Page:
# Logarithm question

## Main Question or Discussion Point

Hi, quick question.

Is there a difference in notation when I say :

(log8(x))^2

and

log8(x)^2

Is it different or the same ??? Thank you !

I would say they mean the same thing. log8(x^2) would be different. To me, at least, log8(x)^2 means squaring log8(x). Hope that helps!

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Well, I thought that saying log8(x)*log8(x) would be different than log8(x)^2

Ill keep waiting

Thank you

You can try it out on a calculator and see if there is any difference between (log8(x))^2 and log8(x)^2. http://web2.0calc.com/

Yeah, it seems to say that it's the samething. COuld you try it on this one, I have doubts :https://www.mathway.com/

Thank you

Mark44
Mentor
Hi, quick question.

Is there a difference in notation when I say :

(log8(x))^2

and

log8(x)^2

Is it different or the same ??? Thank you !
The first one is clear, but the second one is ambiguous. It could be interpreted as either (log8(x))2, or as log8(x2).

Parentheses should be used to make your meaning clear.

But with the first one could I say something like : 2*(log8(x)) ??? ty

But with the first one could I say something like : 2*(log8(x)) ??? ty
I don't see why not. What's in brackets is considered a single entity.

Mark44
Mentor
But with the first one could I say something like : 2*(log8(x)) ??? ty
(log8(x))2 ≠ 2*log8(x) !! That's not how the log properties work.
loga(x2) = 2 loga(x). This isn't what you have in the first example.

I don't see why not. What's in brackets is considered a single entity.
See above.

(log8(x))2 ≠ 2*log8(x) !!
Of course. :tongue:

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As Mark44 said, just use parentheses to make things unambiguous.
- $(\log_8 x)^2$ means one thing.
- $\log_8 (x^2)$ means another thing (which happens to be the same thing that $2\log_8 x$ means).
- Nobody is stopping you from writing $\log_8(x)^2$, but I wouldn't write it, because it's not crystal clear what it means.

Ok, but what is the meaning of : (log8(x))^2

is it (log8(x))(log8(x)) ???

Ok, but what is the meaning of : (log8(x))^2

is it (log8(x))(log8(x)) ???
Yes, this is clear.

And how would you simplify it ??

log8 x^log8(x)

Is this valid ???

And how would you simplify it ??

log8 x^log8(x)

Is this valid ???
To me, this is the same as log8 (x^log8(x)), because you can only have a single input with the function log8.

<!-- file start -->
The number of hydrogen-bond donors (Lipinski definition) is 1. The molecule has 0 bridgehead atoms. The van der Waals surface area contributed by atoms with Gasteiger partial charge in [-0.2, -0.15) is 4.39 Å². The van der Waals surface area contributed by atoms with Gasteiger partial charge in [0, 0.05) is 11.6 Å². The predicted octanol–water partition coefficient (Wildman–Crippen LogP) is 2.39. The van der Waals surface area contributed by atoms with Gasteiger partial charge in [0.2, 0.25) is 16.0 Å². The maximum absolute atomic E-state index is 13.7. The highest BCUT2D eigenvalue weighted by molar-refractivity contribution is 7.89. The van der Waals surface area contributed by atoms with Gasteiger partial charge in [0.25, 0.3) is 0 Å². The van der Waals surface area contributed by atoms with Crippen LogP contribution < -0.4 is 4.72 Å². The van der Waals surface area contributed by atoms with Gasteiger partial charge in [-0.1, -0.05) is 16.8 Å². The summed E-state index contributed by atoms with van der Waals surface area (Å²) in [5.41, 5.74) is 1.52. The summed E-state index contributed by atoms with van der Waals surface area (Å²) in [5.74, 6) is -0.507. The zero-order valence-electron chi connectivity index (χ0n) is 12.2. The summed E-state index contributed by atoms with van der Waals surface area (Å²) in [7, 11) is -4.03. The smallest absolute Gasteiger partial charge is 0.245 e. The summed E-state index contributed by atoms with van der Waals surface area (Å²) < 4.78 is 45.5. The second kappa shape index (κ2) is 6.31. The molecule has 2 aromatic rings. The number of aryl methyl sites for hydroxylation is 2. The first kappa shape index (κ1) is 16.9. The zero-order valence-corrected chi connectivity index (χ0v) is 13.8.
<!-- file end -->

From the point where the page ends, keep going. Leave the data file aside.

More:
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Look, here's the reason why I'm asking the question :

(log8(x))^2+2(log(x))+1=0

I'm not able of finding a way to solve this. The closest answer I got was 1/64. Can somebody help me ???

Mark44
Mentor
Ok, but what is the meaning of : (log8(x))^2

is it (log8(x))(log8(x)) ???
Yes.

And how would you simplify it ??

log8 x^log8(x)

Is this valid ???
Not if you mean (log8(x))2

Mark44
Mentor
Look, here's the reason why I'm asking the question :

(log8(x))^2+2(log(x))+1=0

I'm not able of finding a way to solve this. The closest answer I got was 1/64. Can somebody help me ???
Did you omit the base in the second term? Should it be log8(x)?

If so, your equation is quadratic in form. If you let u = log8(x), then the equation can be written as x2 + 2x + 1 = 0, which can be factored.

Yes.

Not if you mean (log8(x))2
Ahh..... WEll... Thank you !

Did you omit the base in the second term? Should it be log8(x)?

If so, your equation is quadratic in form. If you let u = log8(x), then the equation can be written as x2 + 2x + 1 = 0, which can be factored.
AH yes, I forgot it ! What do you mean by u= ... ???

Mark44
Mentor
Just replace log8](x) by u in your equation. The you have a true quadratic, not one that is just quadratic in form.

Solve the equation u2 + 2u + 1 = 0 for u, and then solve for x by undoing the substitution.

u^2+2u+1=0

(u+1)(u+1)=0 SOlution : u=-1

After Im not sure of understanding what you mean... Sorry xD

u^2+2u+1=0

(u+1)(u+1)=0 SOlution : u=-1

After Im not sure of understanding what you mean... Sorry xD
Since u = log8x, you have -1 = log8x.

Mark44
Mentor
chemistry1, keep in mind that a logarithm is an exponent on a particular base. For your equation, log8(x) is -1. This means that -1 is the exponent on the base (8) that produces x.

ok thanks, i solved it yesterday !